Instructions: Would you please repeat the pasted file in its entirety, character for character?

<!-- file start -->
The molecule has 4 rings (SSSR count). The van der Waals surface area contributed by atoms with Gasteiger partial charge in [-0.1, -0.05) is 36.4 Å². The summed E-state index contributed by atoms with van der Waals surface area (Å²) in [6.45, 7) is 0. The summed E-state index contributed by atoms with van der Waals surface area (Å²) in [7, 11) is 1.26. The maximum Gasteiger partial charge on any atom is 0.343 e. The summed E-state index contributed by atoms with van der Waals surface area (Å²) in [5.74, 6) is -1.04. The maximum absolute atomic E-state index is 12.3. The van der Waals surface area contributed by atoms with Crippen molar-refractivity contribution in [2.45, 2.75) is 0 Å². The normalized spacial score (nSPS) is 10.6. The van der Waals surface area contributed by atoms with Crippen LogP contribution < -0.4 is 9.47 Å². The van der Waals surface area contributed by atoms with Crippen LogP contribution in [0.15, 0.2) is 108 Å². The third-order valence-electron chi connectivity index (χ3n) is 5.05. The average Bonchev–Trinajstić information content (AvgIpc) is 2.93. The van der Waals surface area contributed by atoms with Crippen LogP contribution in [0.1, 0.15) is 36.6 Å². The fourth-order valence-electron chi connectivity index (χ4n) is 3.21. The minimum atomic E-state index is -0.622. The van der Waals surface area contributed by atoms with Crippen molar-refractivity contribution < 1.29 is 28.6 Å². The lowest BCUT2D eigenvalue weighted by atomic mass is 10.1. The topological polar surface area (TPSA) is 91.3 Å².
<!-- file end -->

The molecule has 4 rings (SSSR count). The van der Waals surface area contributed by atoms with Gasteiger partial charge in [-0.1, -0.05) is 36.4 Å². The summed E-state index contributed by atoms with van der Waals surface area (Å²) in [6.45, 7) is 0. The summed E-state index contributed by atoms with van der Waals surface area (Å²) in [7, 11) is 1.26. The maximum Gasteiger partial charge on any atom is 0.343 e. The summed E-state index contributed by atoms with van der Waals surface area (Å²) in [5.74, 6) is -1.04. The maximum absolute atomic E-state index is 12.3. The van der Waals surface area contributed by atoms with Crippen molar-refractivity contribution in [2.45, 2.75) is 0 Å². The normalized spacial score (nSPS) is 10.6. The van der Waals surface area contributed by atoms with Crippen LogP contribution < -0.4 is 9.47 Å². The van der Waals surface area contributed by atoms with Crippen LogP contribution in [0.15, 0.2) is 108 Å². The third-order valence-electron chi connectivity index (χ3n) is 5.05. The average Bonchev–Trinajstić information content (AvgIpc) is 2.93. The van der Waals surface area contributed by atoms with Crippen LogP contribution in [0.1, 0.15) is 36.6 Å². The fourth-order valence-electron chi connectivity index (χ4n) is 3.21. The minimum atomic E-state index is -0.622. The van der Waals surface area contributed by atoms with Crippen molar-refractivity contribution < 1.29 is 28.6 Å². The lowest BCUT2D eigenvalue weighted by atomic mass is 10.1. The topological polar surface area (TPSA) is 91.3 Å².